MEET THE TEAM
KEEFE KEELEY, MS
Keefe comes from the Kickapoo Valley of Wisconsin. He studied biology at Swarthmore College and then traveled on a Watson fellowship to live with farmers in the UK, Zambia, New Zealand, India, and Japan and study the spiritual elements of their land ethics. He returned to Wisconsin and worked at Driftless Organics, the state's Department of Agriculture, the Farley Center Farm Incubator, and volunteered as president of Community Conservation, Inc. His research at the University of Wisconsin focused on engaging farmers with their forests, and he co-edited the Driftless Reader. Keefe joined the Savanna Institute to support farmers leading us into a livable future for all. He enjoys canoeing, bicycling, backyard berries, and planting trees on his family’s farm.
KEVIN WOLZ, PhD
Originally discovering nature while running through the forest preserves around Chicago, Kevin is passionate about applying ecological concepts to solve environmental issues. He received a PhD in 2017 studying alley cropping agroforestry systems at the University of Illinois at Urbana-Champaign. While at the University of Illinois, Kevin spearheaded the establishment of several innovative agroforestry experiments. He is also the owner of Midwest Agriculture & Restoration Services LLC and two innovative agroforestry farms in central Illinois that grow chestnuts, hazelnuts, and currants.
KRISTY GRULEY, PhD
Kristy grew up picking rocks from her parents’ farm fields in south-central Wisconsin. She studied Earth Science education at UW-Whitewater, where she developed an intense interest in soils, landscapes, and ecology. Later, she received a master’s in Geography from Michigan State University, and then returned to Wisconsin to earn a PhD in Geography from UW-Madison researching soils, geomorphology, and carbon sequestration in Wisconsin’s Black River State Forest. She has taught courses on soils, geomorphology, and earth science, as well as a capstone seminar on food, agriculture, and sustainability. Following graduation, she led evaluation development and implementation for various programs at UW-Madison. In her spare time, she enjoys hiking, gardening, canning, and home-improvement projects.
JEANNINE RICHARDS, MA
Jeannine originally hails from the wooded hills of Western Massachusetts but has lived on the edge of Wisconsin’s Driftless Area since 2003. She studied Conservation Biology and Environmental Policy at Boston University and obtained a Master’s degree in Zoology from Miami University’s Global Field Program. After working on private lands conservation and environmental education for over a decade at the Aldo Leopold Foundation in Baraboo, Wisconsin, Jeannine returned to school to pursue a PhD at UW-Madison’s Nelson Institute for Environmental Studies. Her research focuses on the potential for nature conservation in the shade coffee agroforests of Central America. She is passionate about fusing agricultural and conservation goals to build sustainable food systems that can support us into the future.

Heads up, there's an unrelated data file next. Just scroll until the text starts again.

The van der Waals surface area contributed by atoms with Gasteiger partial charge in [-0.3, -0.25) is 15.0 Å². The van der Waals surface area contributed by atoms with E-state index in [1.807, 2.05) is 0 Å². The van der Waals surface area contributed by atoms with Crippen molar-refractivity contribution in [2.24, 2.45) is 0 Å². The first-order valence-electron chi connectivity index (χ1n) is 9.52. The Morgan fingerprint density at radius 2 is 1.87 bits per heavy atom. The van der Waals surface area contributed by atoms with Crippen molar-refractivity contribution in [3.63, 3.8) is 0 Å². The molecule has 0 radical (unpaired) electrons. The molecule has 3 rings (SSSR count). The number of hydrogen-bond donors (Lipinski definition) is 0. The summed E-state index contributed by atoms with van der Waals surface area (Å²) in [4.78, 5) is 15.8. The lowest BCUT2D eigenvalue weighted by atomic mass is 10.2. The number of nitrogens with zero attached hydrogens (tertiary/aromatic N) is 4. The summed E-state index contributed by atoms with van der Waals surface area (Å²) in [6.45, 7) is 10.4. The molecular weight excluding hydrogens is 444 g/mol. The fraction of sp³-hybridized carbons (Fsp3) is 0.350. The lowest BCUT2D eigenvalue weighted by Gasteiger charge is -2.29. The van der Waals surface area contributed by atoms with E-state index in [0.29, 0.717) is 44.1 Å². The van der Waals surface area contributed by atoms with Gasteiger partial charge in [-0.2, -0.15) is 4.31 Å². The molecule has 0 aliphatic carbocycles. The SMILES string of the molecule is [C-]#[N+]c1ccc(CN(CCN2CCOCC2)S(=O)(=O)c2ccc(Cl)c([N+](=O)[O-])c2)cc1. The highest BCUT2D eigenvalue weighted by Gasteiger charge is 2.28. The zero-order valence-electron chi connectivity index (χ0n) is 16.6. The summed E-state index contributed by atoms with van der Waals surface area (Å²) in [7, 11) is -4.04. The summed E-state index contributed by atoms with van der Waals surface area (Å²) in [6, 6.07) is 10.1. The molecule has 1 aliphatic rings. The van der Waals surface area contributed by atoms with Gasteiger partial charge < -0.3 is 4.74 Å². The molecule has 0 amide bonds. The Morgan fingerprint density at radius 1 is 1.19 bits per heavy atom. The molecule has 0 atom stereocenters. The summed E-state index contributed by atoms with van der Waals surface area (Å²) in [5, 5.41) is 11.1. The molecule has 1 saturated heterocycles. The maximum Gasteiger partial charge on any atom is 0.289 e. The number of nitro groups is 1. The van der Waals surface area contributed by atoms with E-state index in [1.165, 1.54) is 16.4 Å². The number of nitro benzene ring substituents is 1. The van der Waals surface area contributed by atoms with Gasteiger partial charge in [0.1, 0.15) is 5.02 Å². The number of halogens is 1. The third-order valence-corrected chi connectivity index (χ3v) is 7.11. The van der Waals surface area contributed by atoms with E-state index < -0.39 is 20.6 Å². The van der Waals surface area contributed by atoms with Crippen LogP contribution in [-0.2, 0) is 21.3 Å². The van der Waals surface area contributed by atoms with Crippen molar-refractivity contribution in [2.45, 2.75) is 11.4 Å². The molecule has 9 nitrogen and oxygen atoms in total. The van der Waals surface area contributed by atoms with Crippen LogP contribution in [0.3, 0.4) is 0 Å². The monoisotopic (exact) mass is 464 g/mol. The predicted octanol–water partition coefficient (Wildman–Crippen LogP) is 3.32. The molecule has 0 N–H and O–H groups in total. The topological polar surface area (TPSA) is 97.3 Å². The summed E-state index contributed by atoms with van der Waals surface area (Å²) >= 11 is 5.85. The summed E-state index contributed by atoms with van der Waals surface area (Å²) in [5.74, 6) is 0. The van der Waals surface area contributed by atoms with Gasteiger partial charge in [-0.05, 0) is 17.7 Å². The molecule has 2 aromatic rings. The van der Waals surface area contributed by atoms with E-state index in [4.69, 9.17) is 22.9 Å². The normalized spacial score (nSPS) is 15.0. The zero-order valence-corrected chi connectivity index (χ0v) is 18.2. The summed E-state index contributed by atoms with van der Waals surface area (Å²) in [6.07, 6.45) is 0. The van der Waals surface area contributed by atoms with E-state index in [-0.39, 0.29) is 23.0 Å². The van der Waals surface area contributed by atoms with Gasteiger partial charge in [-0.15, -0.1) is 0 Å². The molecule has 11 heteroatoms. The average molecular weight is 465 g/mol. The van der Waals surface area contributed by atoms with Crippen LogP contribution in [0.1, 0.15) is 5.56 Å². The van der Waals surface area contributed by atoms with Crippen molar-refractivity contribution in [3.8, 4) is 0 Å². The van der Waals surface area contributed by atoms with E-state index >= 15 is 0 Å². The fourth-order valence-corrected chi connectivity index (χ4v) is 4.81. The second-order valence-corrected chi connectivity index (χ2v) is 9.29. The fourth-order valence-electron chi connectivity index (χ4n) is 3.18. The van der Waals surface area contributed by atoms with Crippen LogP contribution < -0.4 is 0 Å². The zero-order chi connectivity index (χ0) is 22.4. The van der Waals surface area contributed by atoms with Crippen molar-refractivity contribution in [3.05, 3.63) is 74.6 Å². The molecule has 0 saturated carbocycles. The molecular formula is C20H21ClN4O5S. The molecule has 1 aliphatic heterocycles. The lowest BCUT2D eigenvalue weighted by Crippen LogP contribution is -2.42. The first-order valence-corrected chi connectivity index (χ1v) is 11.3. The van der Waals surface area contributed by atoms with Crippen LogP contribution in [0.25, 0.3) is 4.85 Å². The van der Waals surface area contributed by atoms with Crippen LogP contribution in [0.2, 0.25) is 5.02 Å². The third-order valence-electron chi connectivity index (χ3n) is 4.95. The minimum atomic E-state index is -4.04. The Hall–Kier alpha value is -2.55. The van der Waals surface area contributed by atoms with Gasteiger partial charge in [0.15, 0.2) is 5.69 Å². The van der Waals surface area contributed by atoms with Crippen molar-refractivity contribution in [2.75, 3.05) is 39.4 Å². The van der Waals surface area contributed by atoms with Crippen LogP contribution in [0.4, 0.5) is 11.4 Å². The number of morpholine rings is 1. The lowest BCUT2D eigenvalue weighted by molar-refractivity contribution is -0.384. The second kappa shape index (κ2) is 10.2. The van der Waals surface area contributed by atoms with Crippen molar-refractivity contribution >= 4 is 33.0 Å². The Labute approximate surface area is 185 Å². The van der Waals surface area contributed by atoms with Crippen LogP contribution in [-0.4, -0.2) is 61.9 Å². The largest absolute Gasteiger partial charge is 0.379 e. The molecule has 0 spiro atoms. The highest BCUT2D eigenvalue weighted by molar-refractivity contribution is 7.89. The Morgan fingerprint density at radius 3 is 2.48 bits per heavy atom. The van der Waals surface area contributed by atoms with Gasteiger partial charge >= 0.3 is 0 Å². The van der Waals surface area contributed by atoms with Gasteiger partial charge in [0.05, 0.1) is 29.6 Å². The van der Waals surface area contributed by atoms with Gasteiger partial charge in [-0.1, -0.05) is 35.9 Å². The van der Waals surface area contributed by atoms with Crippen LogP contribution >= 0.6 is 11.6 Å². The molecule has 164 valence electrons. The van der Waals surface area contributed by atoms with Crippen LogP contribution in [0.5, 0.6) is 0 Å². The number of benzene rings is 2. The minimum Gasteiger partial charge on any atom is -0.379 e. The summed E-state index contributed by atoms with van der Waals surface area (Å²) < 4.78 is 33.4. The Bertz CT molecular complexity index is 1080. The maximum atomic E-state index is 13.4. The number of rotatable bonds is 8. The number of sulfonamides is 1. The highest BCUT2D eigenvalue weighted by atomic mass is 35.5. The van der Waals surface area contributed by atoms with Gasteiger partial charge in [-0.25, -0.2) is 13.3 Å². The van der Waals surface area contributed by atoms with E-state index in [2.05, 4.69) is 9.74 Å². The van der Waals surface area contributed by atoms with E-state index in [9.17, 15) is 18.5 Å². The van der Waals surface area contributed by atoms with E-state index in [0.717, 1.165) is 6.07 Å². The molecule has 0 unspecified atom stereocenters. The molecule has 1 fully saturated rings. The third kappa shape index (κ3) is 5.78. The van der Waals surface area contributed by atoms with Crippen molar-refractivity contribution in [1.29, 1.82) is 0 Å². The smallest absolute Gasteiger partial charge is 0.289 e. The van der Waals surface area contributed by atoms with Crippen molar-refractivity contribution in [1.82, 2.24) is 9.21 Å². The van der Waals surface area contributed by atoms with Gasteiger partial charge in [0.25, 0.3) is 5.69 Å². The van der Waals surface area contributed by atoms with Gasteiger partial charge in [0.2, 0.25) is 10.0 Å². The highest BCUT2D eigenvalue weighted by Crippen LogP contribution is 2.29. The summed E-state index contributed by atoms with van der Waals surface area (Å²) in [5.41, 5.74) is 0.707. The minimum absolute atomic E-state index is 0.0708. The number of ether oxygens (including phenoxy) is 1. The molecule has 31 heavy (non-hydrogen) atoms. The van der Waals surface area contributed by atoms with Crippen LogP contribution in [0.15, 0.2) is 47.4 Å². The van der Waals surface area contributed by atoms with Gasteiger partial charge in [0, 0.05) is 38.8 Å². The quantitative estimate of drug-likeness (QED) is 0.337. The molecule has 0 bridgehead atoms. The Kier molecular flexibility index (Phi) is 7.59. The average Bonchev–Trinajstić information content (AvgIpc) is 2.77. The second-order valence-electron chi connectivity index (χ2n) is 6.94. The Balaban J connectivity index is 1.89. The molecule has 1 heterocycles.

JESS ROBINSON, MS
Jess grew up in Southern Illinois, near Shawnee National Forest, where her passion for plants and forest ecology began. She obtained her degree in Environmental Studies at Knox College in Illinois, where she studied the traditional uses of midwestern native plants in forest ecosystems. Her passion for understanding how humans connect with nature through food drove her to pursue an MS in conservation ecology with a focus on agroecology at the School for Environment and Sustainability at the University of Michigan. Her masters research involved studying the barriers and challenges farmers face in practicing conservation agriculture in Michigan. She is deeply interested in understanding how agroecology and food sovereignty intersect, and the ways that just knowledge dissemination and co-creation can empower communities. In her free time, Jess loves to farm, cook, and run around in the woods.
Jacob grew up on a family farm in northwest Missouri, where he helped his parents raise grassfed beef cattle and native prairie plants. He studied biology at Truman State University in Missouri and produced radio stories on Midwest agriculture during an internship with Harvest Public Media in Kansas City. Jacob spent three seasons as a field instructor with the Teton Science Schools in Jackson, Wyoming before enrolling as a graduate student at the University of Wisconsin-Madison, where he is completing M.S. programs in both Life Sciences Communication and Agroecology. His thesis work focuses on the use of cattle as a management tool for improving grassland habitat. In his free time, Jacob enjoys hiking, biking, paddling, skiing, and playing music.
Kelly hails from Southeast Louisiana, where she obtained a BS in psychology and sociology from Louisiana State University, followed by an MS in clinical mental health counseling from the University of New Orleans. Kelly has combined this interest in personal motivation and behavior change with two other interests: all things creative and all things environmental. In contexts ranging from higher education, community art organizations, and conservation non-profits, she has contributed to educational program development, outreach efforts, and marketing and branding strategies. Since moving to the Midwest in 2013, Kelly co-founded Milkweed Matters, an environmental conservation and education non-profit which works to increase pollinator habitat in roadsides by tossing seedballs into rights-of-way during large-scale bike rides. Kelly is currently an MS student at the University of Wisconsin-Madison Nelson Institute, where she continues to explore behavior change surrounding pollinator habitat, citizen science, and sustainability.
© 2018 Savanna Institute, a 501(c)(3) nonprofit organization
site design by Yeoman Filmer
1360 Regent St. #124
Madison, WI 53715